April 6, 2020: ALAB remains OPEN Please call to make arrangements for sample drop off – 902-698-1012. The Acadia campus post office is also open for samples sent via courier or Canada Post. Please submit sample submission forms via email.
Who We Are
The Acadia Laboratory for Agri-Food and Beverage (ALAB) is an analytical lab that provides state of the art research and analytical services to the wine, craft beverage and food industries.
Situated within the beautiful Annapolis Valley and Acadia University, ALAB works closely with the growing wine industry by providing access to a local analytic lab.
Welcome to Our Lab
ALAB & its Amenities
Situated within the beautiful Annapolis Valley and Acadia University, ALAB uses advanced analytical methods and cutting-edge research to test parameters related to quality control and exporting for craft beverages and agri-food products. ALAB provides an accurate analysis of properties such as alcohol levels, sugars, organic acids, volatile compounds, metals and yeast populations. This creates product fingerprints, which provide quality assurance and meet government regulations. ALAB also conducts flavour and fragrance analyses to help improve the quality of existing craft beverage and food products, while facilitating new product development.
Located in the Beautiful Annapolis Valley
The Annapolis Valley is the heartland of Nova Scotia’s globally recognized wine industry and home to a diverse range of agricultural activities. ALAB is a local analytical lab that allows the wine, craft beverage and food industries in Nova Scotia to develop a close connection with technical lab staff and researchers while obtaining high quality lab services with a fast turnaround time. Additionally, this lab helps Nova Scotia’s wine industry develop new standards and quality control protocols that will further emphasize the high quality and authenticity of Nova Scotia wines.
Meet Our Team
Hayley Craig-Barnes joined alab in September 2018 as a full-time technician. She has an MSc in Laboratory Medicine & Pathobiology from UofT, and a BSc in Biomedical Toxicology from Guelph. She worked for 7 years as a Research Technologist in the Analytical Facility for Bioactive Molecules at the Toronto Hospital for Sick Children, providing small molecule analysis for the greater scientific community. She did two coop work terms at Labatt’s while she was at Guelph, investigating new yeast strains and yeast senescence in the microbiology division of their research and development division. As Technician for the alab, Hayley is leading the daily operation of the lab, performing chemical and microbiological analyses on beverage and food-related products. She will work closely with Acadia-Perennia’s Wine Quality Specialist (Neslihan Ivit) on the implementation and maintenance of a Quality Assurance system within the laboratory. She also has a level 1 Prud’homme craft beer certification. Originally from the Annapolis Valley, she’s happy to be returning home.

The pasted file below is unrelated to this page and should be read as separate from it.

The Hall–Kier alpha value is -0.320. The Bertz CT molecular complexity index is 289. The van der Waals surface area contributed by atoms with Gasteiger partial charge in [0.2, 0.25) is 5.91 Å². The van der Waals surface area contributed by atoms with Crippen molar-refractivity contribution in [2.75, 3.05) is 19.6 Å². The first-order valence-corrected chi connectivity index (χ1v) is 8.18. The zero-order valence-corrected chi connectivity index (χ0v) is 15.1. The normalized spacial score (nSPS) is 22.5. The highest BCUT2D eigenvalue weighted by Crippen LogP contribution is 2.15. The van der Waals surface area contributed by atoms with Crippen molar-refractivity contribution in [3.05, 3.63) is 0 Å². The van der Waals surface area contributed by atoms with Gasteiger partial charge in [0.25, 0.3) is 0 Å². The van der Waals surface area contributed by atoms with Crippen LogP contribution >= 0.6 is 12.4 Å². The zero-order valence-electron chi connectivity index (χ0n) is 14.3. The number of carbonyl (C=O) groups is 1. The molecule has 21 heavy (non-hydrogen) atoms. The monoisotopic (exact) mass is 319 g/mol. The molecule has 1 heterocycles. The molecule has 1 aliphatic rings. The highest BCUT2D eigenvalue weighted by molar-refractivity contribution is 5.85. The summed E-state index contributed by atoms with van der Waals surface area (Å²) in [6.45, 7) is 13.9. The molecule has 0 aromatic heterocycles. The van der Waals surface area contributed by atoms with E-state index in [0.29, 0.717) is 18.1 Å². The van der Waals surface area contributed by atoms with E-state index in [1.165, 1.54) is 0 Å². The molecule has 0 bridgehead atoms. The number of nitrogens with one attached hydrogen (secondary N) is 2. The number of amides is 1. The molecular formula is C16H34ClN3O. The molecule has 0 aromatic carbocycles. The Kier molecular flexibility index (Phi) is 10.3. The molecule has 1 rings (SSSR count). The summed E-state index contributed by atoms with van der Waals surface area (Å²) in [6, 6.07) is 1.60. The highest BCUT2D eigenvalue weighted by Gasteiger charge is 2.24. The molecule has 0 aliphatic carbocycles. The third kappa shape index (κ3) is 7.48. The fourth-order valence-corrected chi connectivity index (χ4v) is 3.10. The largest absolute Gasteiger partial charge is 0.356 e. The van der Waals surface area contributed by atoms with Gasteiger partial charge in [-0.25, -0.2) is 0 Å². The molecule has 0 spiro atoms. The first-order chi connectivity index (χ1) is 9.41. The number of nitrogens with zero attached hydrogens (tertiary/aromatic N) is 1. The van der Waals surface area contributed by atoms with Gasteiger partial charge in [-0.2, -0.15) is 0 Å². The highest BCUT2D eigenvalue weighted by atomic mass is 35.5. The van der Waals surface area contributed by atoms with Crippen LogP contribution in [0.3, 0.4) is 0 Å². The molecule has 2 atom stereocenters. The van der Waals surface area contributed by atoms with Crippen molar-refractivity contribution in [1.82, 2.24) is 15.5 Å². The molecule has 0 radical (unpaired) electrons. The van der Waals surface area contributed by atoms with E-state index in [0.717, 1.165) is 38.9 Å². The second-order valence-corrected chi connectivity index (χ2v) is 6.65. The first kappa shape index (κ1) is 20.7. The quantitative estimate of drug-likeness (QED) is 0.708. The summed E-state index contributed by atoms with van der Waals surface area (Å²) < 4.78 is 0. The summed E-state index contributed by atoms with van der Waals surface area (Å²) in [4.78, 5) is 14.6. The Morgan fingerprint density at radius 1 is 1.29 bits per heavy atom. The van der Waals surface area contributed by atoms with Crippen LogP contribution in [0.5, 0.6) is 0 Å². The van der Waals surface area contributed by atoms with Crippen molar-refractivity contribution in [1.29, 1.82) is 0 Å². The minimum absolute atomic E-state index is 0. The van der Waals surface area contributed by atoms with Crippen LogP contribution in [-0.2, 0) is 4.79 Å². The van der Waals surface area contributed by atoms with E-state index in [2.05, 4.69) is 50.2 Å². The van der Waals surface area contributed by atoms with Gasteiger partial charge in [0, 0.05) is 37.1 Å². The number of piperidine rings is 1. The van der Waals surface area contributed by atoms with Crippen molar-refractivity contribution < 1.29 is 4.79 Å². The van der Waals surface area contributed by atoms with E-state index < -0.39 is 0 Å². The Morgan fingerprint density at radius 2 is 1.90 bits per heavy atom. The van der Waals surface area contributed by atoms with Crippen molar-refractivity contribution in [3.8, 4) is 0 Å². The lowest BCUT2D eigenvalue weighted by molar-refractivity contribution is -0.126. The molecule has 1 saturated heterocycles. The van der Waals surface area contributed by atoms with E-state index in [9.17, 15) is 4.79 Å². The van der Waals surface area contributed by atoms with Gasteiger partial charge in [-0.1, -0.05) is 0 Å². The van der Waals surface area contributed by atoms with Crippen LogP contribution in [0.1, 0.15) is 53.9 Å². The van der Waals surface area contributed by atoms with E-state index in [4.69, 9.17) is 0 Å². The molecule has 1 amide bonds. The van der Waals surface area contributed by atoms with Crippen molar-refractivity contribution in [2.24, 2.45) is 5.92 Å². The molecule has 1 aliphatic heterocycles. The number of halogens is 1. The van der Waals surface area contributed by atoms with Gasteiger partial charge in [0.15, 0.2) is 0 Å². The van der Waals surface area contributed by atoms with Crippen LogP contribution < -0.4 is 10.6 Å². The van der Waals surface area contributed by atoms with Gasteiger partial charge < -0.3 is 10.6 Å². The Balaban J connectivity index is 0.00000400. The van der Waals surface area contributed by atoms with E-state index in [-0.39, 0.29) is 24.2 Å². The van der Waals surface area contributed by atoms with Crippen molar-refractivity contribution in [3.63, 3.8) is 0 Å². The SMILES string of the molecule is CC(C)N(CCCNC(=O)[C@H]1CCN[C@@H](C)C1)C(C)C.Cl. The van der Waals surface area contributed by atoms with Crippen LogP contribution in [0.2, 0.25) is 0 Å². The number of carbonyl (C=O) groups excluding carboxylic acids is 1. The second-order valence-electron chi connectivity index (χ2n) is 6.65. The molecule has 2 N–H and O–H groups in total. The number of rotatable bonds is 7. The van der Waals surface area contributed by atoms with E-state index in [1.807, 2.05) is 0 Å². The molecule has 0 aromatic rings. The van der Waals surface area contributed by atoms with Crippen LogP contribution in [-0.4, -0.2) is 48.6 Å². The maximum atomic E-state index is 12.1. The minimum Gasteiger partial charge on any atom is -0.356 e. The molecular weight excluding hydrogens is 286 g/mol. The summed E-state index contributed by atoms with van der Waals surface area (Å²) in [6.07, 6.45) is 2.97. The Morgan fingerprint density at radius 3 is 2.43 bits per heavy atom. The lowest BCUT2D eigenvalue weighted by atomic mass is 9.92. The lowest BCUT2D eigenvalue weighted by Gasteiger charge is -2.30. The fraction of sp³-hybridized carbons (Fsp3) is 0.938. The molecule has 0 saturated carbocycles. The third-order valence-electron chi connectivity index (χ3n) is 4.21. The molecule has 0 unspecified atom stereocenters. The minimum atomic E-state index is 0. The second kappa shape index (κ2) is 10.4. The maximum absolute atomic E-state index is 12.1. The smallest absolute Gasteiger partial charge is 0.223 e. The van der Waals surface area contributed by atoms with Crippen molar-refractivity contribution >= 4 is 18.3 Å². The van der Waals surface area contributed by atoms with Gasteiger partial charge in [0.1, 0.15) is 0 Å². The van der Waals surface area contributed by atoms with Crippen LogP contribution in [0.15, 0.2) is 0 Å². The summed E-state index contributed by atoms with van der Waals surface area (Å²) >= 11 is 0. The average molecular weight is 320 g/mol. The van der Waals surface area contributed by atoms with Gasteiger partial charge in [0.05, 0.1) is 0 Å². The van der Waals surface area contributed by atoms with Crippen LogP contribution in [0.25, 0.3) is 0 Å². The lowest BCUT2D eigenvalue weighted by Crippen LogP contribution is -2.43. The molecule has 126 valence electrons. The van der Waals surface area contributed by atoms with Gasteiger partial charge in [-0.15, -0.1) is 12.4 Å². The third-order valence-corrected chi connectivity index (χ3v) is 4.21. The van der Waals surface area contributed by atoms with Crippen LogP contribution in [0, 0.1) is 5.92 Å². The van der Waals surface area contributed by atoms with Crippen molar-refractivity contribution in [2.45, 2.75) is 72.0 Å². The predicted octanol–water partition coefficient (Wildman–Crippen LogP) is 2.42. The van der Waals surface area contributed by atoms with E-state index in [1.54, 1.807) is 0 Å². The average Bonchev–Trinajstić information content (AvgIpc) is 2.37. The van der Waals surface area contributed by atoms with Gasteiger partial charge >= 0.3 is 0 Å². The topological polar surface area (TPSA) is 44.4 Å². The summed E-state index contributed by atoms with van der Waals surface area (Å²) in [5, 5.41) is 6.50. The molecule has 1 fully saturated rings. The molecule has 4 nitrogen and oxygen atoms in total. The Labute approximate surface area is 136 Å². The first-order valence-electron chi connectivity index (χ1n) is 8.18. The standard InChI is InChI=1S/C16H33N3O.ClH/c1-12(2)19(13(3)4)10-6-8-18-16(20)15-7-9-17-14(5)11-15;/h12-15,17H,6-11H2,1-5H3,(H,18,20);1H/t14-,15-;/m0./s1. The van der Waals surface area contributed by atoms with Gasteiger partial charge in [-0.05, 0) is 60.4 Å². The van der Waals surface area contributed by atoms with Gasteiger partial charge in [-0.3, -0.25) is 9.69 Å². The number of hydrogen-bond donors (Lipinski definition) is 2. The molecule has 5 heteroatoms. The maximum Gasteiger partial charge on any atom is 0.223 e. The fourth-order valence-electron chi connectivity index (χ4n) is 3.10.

In early 2018, Neslihan Ivit joined Perennia as our Wine Quality Specialist for a 2-year term. Her position is a unique collaboration between Acadia University and Perennia where she works from both locations directly with industry to maximize the quality of the wines produced in Nova Scotia. Neslihan holds an MSc of Viticulture and Enology from Montpellier SupAgro (France), Bordeaux Science Agro (France) and Universidad Politecnica de Madrid (Spain). Her MSc thesis on sparkling wine production is a published scientific article. Additionally, she has a BSc in Food Engineering from Middle East Technical University (Turkey) with an associate degree of Business Management (Turkey) and food science education from University of Bologna (Italy). She has international winemaking experience, including in Napa (California), Chile, Bordeaux (France), Spain and Turkey. She is proficient in 4 languages and she enjoys photography, travelling and blogging about food and wine.
The province of Nova Scotia and the Federal Government fund the operations of ALAB. In particular, ALAB receives support from the Nova Scotia Department of Agriculture, Agriculture and Agri-Food Canada, Canada Foundation for Innovation, Nova Scotia Research and Innovation Trust, and Acadia University.